Cheryl Lynn Clarke
“For a woman to be a lesbian in a male-supremacist, capitalist, misogynist, racist, homophobic, imperialist culture, such as that of North America, is an act of resistance.” – Lesbianism: An Act of Resistance – Cheryl Clarke.
Cheryl Lynn Clarke is a poet, essayist, academic, activist, and Black lesbian feminist.
Cheryl Lynn Clarke was born on May 16, 1947, in Washington, D.C. She is one of four children, born to James Sheridan Clarke, a World War II veteran, and Edna Clarke. Her family is Catholic, descending from formerly enslaved people. Living during the height of the Civil Rights Movement and being born to civil servants and Democrats, she was raised with a strong sense of social and political justice. At only 16 years old, she attended the 1963 March on Washington, where she ran into Dr. Martin Luther King Jr.
Clarke attended parochial schools in the District of Columbia and enrolled at Howard University in 1965, where she received a B.A. in English literature in 1969. She then completed a master’s degree in 1974, an MSW in 1980, and a Ph.D. in 2000 at Rutgers University. Her work at Rutgers began in 1970 as a student services administrator. At Rutgers, she founded the Diverse Community Affairs and Lesbian/Gay Concerns, now the Office for Social Justice Education and LGBT Communities, in 1992. During her time at Rutgers, she was an integral part of creating co-curricular programming, making the university more accessible to students of color and LGBTQ+/SGL students.
Clarke’s writing includes poems and essays highlighting the significant contributions women of color have made in the progression of literature, politics, and LGBTQ+/SGL and POC rights. Her work also focuses on issues of homophobia and discrimination against women in the Black community. Her famous essay “Lesbianism: An Act of Resistance” was published in 1981 in her feminist anthology, This Bridge Called My Back: Writings by Radical Women of Color. In this essay, she refers to lesbianism as a spectrum, “as an ideological, political, and philosophical means of liberation of all women from heterosexual tyranny.” Regardless of how women feel about sexual and domestic partners, women being attracted to one another is an act of resistance to the dominant paradigm of heterosexual male-dominant relationships.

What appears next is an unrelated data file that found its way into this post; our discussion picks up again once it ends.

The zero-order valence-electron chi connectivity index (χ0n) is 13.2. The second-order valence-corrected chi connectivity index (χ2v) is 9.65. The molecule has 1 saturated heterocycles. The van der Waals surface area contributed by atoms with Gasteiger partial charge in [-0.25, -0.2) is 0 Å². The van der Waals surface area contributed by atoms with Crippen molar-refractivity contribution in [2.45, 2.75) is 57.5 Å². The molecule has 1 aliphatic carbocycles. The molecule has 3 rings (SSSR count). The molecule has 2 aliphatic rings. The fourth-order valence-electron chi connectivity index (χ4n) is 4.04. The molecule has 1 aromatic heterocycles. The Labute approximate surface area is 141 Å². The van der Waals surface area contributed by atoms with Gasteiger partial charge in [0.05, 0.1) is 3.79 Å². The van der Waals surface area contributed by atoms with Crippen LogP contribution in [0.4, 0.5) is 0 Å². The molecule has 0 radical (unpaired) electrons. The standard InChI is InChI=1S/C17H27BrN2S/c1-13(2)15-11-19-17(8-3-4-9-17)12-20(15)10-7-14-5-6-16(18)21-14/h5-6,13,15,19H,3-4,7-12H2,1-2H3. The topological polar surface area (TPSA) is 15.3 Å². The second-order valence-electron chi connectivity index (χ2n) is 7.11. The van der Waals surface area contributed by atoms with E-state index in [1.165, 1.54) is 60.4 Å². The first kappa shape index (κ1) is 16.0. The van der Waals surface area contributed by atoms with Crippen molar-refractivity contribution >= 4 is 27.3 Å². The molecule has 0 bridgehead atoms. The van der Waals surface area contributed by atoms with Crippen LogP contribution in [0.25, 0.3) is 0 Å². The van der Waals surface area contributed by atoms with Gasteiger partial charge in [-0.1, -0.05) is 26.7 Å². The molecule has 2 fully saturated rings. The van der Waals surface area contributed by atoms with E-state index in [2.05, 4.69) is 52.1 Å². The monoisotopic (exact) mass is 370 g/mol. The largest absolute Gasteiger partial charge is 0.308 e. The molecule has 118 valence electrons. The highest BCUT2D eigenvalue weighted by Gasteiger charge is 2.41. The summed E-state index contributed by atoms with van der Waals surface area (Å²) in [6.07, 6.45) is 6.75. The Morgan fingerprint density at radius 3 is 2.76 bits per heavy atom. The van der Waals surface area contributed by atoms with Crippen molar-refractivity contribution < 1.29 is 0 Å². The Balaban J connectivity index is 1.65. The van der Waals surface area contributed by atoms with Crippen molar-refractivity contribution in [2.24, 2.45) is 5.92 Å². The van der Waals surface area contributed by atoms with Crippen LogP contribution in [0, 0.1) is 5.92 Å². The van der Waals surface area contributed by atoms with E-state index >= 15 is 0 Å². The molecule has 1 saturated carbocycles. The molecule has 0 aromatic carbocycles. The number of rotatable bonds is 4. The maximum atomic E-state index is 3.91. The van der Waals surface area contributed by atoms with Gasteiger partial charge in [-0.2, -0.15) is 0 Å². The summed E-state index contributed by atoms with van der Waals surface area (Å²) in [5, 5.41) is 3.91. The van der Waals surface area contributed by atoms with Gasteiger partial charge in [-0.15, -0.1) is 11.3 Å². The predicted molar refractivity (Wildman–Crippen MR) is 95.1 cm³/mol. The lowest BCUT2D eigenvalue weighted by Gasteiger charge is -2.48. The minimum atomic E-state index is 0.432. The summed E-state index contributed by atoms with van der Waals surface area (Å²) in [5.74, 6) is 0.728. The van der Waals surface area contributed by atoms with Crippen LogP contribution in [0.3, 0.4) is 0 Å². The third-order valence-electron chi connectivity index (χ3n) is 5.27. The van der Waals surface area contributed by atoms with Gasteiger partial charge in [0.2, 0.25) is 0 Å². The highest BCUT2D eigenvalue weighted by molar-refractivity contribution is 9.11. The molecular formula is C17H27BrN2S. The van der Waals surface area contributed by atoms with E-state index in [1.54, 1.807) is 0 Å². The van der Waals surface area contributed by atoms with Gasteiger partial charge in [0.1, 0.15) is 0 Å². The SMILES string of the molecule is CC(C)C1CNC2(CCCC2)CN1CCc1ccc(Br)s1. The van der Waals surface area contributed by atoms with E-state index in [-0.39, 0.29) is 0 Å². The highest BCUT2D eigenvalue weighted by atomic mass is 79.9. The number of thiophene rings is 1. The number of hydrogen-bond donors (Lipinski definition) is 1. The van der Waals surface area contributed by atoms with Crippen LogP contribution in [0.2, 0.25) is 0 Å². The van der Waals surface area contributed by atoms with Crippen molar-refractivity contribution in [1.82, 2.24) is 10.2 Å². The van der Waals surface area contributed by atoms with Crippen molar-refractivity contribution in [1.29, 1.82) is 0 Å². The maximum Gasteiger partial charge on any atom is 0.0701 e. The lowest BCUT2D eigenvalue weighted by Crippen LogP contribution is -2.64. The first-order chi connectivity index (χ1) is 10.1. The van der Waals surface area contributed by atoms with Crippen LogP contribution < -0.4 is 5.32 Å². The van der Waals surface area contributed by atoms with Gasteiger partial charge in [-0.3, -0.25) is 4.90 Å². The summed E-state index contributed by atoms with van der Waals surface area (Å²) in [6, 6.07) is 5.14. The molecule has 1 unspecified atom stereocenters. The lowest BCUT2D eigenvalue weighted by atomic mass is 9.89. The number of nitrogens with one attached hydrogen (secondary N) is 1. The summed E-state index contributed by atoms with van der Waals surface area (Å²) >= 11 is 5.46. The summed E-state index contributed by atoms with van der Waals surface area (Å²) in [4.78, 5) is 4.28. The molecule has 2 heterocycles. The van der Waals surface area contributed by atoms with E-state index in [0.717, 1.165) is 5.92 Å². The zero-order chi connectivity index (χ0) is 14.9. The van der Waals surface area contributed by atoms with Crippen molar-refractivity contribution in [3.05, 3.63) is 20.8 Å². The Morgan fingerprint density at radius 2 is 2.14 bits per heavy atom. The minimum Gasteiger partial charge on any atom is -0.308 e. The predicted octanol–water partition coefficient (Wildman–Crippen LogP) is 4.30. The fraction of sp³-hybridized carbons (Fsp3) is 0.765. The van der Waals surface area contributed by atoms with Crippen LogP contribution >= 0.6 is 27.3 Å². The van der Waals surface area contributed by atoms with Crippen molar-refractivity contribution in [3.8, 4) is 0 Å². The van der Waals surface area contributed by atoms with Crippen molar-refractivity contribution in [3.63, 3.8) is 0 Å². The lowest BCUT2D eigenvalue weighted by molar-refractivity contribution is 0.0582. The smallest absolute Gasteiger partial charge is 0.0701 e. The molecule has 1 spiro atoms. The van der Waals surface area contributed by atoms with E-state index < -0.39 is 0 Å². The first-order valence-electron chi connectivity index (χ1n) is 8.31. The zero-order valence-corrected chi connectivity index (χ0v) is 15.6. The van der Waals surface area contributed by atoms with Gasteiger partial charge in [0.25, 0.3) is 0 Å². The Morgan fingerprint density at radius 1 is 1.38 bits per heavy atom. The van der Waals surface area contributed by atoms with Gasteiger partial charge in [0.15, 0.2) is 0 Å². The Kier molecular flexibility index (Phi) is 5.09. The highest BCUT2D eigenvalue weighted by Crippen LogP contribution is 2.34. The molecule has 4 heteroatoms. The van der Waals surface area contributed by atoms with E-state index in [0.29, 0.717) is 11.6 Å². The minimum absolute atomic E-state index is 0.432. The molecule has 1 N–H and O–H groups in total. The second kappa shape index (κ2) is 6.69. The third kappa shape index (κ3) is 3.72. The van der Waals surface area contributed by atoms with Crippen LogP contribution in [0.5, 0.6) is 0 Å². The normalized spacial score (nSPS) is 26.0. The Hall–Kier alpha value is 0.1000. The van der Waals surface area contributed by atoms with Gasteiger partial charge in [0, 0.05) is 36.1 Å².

Another essay titled “The Failure to Transform: Homophobia in the Black Community” was published in 1983 in the book Home Girls: A Black Feminist Anthology. In this essay, she critiques LeRoi Jones’ “Preface to a Twenty Volume Suicide Note “(1961), Michele Wallace’s “Black Macho and the Myth of the Superwoman” (1979), and Bell Hooks’ “Ain’t I a Woman” (1981). She dissects homophobia in the Black community, specifically Black men’s role in it, anti-Black ideas on sexuality and gender perpetuating homophobia. She also wrote about the exclusion of Black lesbians in the women’s rights movement, coining the phrase “homophobia by omission,” resulting in an incomplete idea of feminism and a barrier to women’s liberation.
Clarke is still an active member in organizations dedicated to Black and women’s equality and equity. She served on the New York Women Against Rape, New Jersey Women and AIDS Network, Center for Lesbian and Gay Studies at the CUNY Graduate Center, and the Astraea Lesbian Foundation for Justice organizations. She is a member of the Board of Directors of the Newark Pride Alliance and the Sinister Wisdom Editorial Board.
She retired from Rutgers University-New Brunswick, New Jersey, in July of 2013 after 41 years of administration and teaching. At Rutgers, Clarke worked as Dean of Students on the Livingston Campus, Office of the Vice President for Student Affairs. With Barbara J. Balliet, her partner of 24 years, she co-owns Blenheim Hill Books in Hobart, New York., the Book Village of the Catskills. Both Clarke and Cohen are involved in organizing the annual Book Village Festival of Women Writers in Hobart, New York.
Some of her most recent awards include the “Change-Maker” Award from Griot Circle: A Gathering of Elders (2018), the “Lifetime Achievement” Award from Black Women’s Blueprint (2017), and the Kessler Award from the Center for Lesbian and Gay Studies at the CUNY Graduate Center (2013).